While it may be simpler to make choices regarding goals and investments, financial planning for singles is still challenging. Creating a financial plan for one person may be less complicated because there is only one person's lifestyle and financial goals to consider. However, there is also only one person to provide for your all of your financial needs, and that person is you. If something should go wrong and you aren't prepared, you could be in trouble.
Financial experts generally agree that everyone should have emergency savings, regardless of their relationship status, but this is even more important for singles. If unexpected expenses arise, such as car repairs, home repairs or medical bills, being able to pay for them from emergency savings instead of putting them on a credit card or borrowing funds allows you to avoid interest charges and the obligation to pay back a debt. Try to save enough to cover at least six to nine months of living expenses as a basic emergency-savings fund.
Losing your job or being diagnosed with a critical illness is devastating for anyone, but can be particularly difficult when you don't have a spouse or significant other for emotional and financial support. Financial planning for singles should include making provisions for the possibility of these things happening. Consider talking to your insurance advisor about critical illness insurance, which, depending on the policy, may pay a lump sum or cover your monthly living expenses if you're diagnosed with a critical or terminal illness as defined by the insurer.
As a single person, you can take steps to protect yourself financially against job loss by either increasing your emergency savings fund to cover at least one year or talking to your insurance advisor about job loss insurance. Job loss and critical illness insurance may also be offered by your lenders to cover your payments on credit cards, loans and mortgages. This keeps your payments up-to-date should you be unable to make them while you are ill or out of work, and helps keep your credit record score healthy.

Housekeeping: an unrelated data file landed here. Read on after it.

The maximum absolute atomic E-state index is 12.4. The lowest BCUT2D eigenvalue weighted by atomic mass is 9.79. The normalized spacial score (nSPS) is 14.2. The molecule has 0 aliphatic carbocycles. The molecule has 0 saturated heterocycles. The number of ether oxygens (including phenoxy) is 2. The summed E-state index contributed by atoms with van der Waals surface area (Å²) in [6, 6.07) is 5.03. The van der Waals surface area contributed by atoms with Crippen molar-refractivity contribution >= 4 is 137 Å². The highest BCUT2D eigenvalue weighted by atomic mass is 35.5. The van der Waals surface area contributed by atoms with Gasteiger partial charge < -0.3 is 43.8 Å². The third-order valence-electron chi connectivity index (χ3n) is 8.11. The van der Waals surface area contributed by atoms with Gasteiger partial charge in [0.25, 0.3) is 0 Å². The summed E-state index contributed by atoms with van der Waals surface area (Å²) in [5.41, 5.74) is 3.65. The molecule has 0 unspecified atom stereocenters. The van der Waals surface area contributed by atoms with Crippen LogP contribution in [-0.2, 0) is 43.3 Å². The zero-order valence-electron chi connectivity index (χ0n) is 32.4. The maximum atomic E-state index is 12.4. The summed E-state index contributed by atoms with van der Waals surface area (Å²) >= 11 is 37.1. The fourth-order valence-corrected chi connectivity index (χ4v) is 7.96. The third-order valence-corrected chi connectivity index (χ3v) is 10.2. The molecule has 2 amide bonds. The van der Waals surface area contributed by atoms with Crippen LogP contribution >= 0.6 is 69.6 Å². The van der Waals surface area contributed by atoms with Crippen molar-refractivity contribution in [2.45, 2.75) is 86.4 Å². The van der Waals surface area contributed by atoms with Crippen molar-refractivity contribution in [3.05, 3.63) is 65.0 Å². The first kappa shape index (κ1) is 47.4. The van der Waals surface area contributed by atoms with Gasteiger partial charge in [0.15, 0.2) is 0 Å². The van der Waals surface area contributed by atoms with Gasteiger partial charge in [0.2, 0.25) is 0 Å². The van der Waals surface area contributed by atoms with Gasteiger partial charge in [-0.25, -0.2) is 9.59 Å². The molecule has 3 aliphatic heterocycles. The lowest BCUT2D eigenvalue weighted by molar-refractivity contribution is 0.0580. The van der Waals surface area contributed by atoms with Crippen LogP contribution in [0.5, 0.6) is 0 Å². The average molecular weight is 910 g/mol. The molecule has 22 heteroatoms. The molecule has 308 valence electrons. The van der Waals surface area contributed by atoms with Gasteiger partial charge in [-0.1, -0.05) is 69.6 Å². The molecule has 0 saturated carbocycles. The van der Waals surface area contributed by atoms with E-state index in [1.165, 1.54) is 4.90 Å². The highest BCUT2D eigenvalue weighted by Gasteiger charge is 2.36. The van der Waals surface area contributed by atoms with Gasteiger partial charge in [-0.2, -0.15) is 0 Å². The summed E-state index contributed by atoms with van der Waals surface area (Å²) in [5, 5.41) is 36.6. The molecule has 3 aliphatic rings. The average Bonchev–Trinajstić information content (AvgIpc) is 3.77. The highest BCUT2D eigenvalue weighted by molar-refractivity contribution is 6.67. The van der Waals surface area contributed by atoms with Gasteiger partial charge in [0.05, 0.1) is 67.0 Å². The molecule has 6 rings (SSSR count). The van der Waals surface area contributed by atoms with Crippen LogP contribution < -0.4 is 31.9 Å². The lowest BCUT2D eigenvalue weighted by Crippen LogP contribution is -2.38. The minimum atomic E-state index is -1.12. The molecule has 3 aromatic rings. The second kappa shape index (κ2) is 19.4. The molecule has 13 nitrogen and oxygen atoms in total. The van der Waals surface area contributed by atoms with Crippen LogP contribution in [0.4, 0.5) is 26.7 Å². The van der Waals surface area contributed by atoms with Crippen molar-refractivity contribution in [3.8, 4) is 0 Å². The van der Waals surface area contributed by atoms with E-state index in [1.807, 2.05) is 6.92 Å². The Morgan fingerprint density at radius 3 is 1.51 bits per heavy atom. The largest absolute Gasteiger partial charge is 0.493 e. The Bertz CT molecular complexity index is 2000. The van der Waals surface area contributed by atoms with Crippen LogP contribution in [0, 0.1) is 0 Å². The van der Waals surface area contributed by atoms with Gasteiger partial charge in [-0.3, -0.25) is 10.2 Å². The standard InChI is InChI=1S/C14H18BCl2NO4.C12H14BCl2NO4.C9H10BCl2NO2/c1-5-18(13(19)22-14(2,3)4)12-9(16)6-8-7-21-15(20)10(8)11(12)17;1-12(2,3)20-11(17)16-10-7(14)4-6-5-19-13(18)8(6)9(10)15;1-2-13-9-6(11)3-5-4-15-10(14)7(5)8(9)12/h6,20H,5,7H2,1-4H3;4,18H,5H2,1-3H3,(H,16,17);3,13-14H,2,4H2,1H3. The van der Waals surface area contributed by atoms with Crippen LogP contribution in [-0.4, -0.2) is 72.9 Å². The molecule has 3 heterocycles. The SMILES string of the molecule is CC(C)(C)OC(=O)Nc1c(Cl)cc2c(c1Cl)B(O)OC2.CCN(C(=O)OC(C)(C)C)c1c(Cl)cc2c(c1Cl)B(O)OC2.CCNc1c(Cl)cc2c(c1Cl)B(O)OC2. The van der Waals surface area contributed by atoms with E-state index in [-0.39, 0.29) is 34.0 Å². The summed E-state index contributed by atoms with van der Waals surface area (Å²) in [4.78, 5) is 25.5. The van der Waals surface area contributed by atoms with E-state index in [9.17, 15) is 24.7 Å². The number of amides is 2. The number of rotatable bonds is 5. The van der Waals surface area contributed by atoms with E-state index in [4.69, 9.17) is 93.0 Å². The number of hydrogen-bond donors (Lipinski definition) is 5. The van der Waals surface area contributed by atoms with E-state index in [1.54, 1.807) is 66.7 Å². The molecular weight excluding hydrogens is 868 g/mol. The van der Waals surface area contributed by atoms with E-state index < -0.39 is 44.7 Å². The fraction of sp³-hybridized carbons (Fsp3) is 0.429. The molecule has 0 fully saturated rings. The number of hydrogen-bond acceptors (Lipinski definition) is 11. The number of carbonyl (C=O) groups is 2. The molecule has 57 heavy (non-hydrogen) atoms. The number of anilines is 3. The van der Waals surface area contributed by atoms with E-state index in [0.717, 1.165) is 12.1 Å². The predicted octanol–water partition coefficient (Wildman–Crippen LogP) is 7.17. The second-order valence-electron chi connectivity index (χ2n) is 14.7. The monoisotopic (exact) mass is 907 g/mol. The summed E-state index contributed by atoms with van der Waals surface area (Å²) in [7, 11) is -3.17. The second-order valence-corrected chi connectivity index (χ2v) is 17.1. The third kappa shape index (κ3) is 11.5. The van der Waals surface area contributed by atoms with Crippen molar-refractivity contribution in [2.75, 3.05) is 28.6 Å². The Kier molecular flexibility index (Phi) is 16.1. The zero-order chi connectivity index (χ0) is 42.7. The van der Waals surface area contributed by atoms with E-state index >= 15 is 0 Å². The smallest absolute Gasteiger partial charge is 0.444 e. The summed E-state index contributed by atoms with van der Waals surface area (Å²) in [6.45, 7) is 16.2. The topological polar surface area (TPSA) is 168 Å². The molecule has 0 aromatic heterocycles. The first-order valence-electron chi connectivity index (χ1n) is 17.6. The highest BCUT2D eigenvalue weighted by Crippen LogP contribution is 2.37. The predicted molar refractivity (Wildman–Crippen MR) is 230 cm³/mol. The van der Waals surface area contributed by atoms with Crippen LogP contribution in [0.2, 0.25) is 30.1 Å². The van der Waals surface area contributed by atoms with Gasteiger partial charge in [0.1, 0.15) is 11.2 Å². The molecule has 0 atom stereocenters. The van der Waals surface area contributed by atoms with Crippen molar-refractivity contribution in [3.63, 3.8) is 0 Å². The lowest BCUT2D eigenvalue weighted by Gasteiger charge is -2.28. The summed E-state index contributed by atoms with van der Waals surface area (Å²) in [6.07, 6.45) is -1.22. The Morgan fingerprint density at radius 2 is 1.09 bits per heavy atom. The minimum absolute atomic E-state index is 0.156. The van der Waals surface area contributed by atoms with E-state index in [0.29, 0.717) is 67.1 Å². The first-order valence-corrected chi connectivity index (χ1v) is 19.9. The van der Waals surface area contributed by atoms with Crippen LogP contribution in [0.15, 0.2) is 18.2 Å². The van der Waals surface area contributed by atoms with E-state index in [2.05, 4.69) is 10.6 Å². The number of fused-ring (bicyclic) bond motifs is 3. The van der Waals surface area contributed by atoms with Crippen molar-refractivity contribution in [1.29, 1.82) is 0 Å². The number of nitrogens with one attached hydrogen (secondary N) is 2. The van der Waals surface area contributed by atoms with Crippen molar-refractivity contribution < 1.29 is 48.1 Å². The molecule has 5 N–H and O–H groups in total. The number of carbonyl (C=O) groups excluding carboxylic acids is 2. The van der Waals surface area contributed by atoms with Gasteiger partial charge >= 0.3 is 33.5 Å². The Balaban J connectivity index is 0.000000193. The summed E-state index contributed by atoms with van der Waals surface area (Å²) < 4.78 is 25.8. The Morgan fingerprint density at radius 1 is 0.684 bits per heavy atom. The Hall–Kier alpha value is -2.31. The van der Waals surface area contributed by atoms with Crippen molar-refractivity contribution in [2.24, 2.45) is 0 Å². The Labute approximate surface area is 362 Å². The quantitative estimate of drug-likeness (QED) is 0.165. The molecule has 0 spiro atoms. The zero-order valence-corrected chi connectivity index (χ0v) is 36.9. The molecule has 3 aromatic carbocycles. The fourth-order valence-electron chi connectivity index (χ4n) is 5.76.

Protecting your credit is a particularly important aspect of financial planning for singles, and not just in times of crisis. Making your payments on credit cards, loans, credit lines and mortgages on time is important to avoid damaging your credit history scores. A single person with poor credit may find it more difficult to get new credit because a creditor will not be able to consider additional factors such a spouse's income and good credit history.
Singles can enjoy spending their retirement years doing exactly as they please, but don't forget that your income then will be entirely dependent on the choices you make today. Single saving for retirement may want to choose slightly more conservative investment options than married couples in the same income and age bracket. Remember, you'll be living on just one person's pension and investment income, so any losses due to risky investments won't be cushioned by additional savings or income from a spouse.